Color: When considering a palette, simplify first, by using the Rule of Thirds. One color is dominant, another is secondary the third is your accent color, used sparingly.
Let's name the colors below: Dominant: Yellow; Secondary: Blue; Accent: Pink. Although there are mixes of the colors named, you will note there are ratios of these three colors. Most of the painting is a yellow-green, the next color you see is blue, and the accent is a touch of pink.
All rules are made to broken or expanded upon; however, the rule of three is great way to organize and start a work.
I almost always start a work with a reference photo. However, If I'm impatient or lazy, and I'm both at times, I may choose a photo with a weak composition. Rather than taking the time to think, I'll dive right in to my art process. And in this way, I make my greatest mistake, and may need some help.
MY GREATEST MISTAKE - STARTING WITH A WEAK COMPOSITION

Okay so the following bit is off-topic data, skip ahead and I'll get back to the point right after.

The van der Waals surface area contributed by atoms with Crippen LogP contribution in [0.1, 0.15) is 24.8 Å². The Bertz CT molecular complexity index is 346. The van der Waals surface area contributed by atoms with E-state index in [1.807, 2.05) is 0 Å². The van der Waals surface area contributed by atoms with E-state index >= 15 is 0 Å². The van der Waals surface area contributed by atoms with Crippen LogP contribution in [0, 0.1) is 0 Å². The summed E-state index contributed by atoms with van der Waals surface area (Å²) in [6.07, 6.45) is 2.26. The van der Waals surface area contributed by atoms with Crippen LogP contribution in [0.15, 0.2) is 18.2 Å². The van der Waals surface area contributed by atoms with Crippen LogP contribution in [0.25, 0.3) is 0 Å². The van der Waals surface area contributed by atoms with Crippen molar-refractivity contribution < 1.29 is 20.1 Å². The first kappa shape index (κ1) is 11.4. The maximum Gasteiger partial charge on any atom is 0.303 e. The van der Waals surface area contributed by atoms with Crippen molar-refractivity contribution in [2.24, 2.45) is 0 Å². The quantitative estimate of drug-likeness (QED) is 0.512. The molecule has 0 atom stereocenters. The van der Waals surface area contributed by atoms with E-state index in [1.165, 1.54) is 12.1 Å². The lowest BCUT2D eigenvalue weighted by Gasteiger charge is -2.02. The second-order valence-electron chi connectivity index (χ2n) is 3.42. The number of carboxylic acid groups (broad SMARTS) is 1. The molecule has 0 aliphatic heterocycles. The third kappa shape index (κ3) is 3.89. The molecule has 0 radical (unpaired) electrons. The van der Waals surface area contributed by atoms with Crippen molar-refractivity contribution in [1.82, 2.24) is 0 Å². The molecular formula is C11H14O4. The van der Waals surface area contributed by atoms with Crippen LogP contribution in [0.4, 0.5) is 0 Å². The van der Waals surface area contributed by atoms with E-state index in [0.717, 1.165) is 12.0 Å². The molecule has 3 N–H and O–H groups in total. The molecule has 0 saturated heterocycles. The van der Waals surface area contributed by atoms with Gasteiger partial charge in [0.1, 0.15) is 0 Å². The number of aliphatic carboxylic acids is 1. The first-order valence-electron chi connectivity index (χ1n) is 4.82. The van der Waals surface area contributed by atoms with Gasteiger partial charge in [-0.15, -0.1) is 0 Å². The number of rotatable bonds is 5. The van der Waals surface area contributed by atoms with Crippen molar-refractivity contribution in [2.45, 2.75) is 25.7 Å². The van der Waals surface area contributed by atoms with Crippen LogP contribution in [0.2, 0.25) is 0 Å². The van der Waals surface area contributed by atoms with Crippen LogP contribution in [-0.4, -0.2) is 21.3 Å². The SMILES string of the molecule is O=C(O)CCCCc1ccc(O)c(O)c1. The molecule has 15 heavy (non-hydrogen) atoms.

This is what I call "my greatest mistake." I too frequently begin with a weak composition rather than take the time to think through where I want the work to go. In my process, all good work starts and ends with a strong composition.
In my art practice, I consider the development of composition and values - especially lights and darks - as
the bones of a good painting. All the technique and color in the world is icing on the cake. It won't save a compositionally poor work. (For more on establishing composition, visit my YouTube Channel at MarcyFineArt.)
If I'm bumbling around in a work, I know I'm struggling with a weak composition. However, my media give me an advantage. By using acrylic and pen, I'm free at any time to strengthen the the piece quickly by drawing a new composition right over the old. I may actually simply scribble in shapes and make them into an object to make the composition work.
HOW TO GET INSTANT HELP
When you are in trouble, who ya gonna call? Well, in art, not ghostbusters.